RBNZ releases economic scenarios ahead of much-anticipated Monetary Policy Statement; Takes a more upbeat view than Treasury, but notes that even at Level 1 international tourism will be reduced to 10% of normal activity

RBNZ releases economic scenarios ahead of much-anticipated Monetary Policy Statement; Takes a more upbeat view than Treasury, but notes that even at Level 1 international tourism will be reduced to 10% of normal activity

The Reserve Bank (RBNZ) estimates that during Level 3, the economy is producing 81% of what it usually would, and at Level 2, this figure will jump to 91%.

At Level 4, it estimates Gross Domestic Product (GDP) was 63% its normal level, and at Level 1 it will be 96%.

The RBNZ considered the direct impact measures to eliminate COVID-19 will have on GDP. It didn't factor in the flow-on effects on demand. In other words, it didn't consider the effect reduced confidence will have on spending and investment decisions.

The RBNZ included its estimates in a report published on Wednesday, 'Economic impacts of COVID-19 containment measures'.

While very high level, its outlook is more upbeat than that expressed by Treasury in an April 14 report:

Percentage of normal time GDP produced at each alert level
  RBNZ Treasury
L1 96.2 90-95
L2 91.2 85-90
L3 81 75
L4 63 60

The RBNZ also detailed how different sectors were affected by the lockdown.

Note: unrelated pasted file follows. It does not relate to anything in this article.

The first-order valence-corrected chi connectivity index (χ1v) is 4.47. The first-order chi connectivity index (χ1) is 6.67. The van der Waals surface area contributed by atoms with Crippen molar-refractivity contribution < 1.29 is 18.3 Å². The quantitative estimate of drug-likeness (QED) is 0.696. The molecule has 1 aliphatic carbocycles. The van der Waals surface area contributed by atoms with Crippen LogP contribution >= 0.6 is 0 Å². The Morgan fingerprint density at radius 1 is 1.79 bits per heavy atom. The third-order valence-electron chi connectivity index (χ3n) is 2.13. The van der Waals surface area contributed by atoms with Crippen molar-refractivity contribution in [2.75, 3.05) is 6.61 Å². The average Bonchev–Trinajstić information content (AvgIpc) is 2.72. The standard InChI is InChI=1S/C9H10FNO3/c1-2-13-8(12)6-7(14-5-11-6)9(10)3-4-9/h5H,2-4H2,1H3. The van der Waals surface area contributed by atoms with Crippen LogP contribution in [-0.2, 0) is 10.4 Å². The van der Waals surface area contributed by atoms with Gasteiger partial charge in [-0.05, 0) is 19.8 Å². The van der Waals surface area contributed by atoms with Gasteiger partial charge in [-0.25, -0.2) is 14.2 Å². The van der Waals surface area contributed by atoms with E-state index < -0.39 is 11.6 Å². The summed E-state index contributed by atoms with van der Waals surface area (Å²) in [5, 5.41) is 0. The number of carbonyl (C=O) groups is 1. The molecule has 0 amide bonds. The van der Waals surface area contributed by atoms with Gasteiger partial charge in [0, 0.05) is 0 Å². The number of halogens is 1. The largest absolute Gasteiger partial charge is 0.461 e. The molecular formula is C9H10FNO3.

International tourism reduced to 10% of normal activity - even at Level 1

The RBNZ didn’t include a graph like the one above for levels 1 and 2, but did directly address the impacts of the travel and social distancing restrictions at these levels.

It noted that even at Level 1, where travellers from overseas are made to self-isolate on arrival for two weeks, the international tourism contribution to GDP will fall to 10% of its original level.

The RBNZ assumed the contribution of international students would halve and domestic tourism linked to overseas travel would fall to a “negligible” level.

This would shave 3.8% off normal time GDP.

At Level 2, it said travel restrictions will continue to have a massive impact on domestic tourism.

With people directed to avoid non-essential domestic travel, it estimated a 75% reduction in travel would shave 4.5% off normal time GDP.

As for mass gatherings of more than 100 people indoors and more than 500 people outdoors being banned, the RBNZ estimated this would only knock 0.3% off GDP.

Once again, it acknowledged there are a number of uncertainties around these estimates, which only factor in the direct impact of restrictions.

Estimates to help shape monetary policy decisions

The RBNZ said its estimates, and the assumptions underlying them, will inform the “projections and scenarios” it prepares for its quarterly Monetary Policy Statement (MPS), to be released next Wednesday, May 13.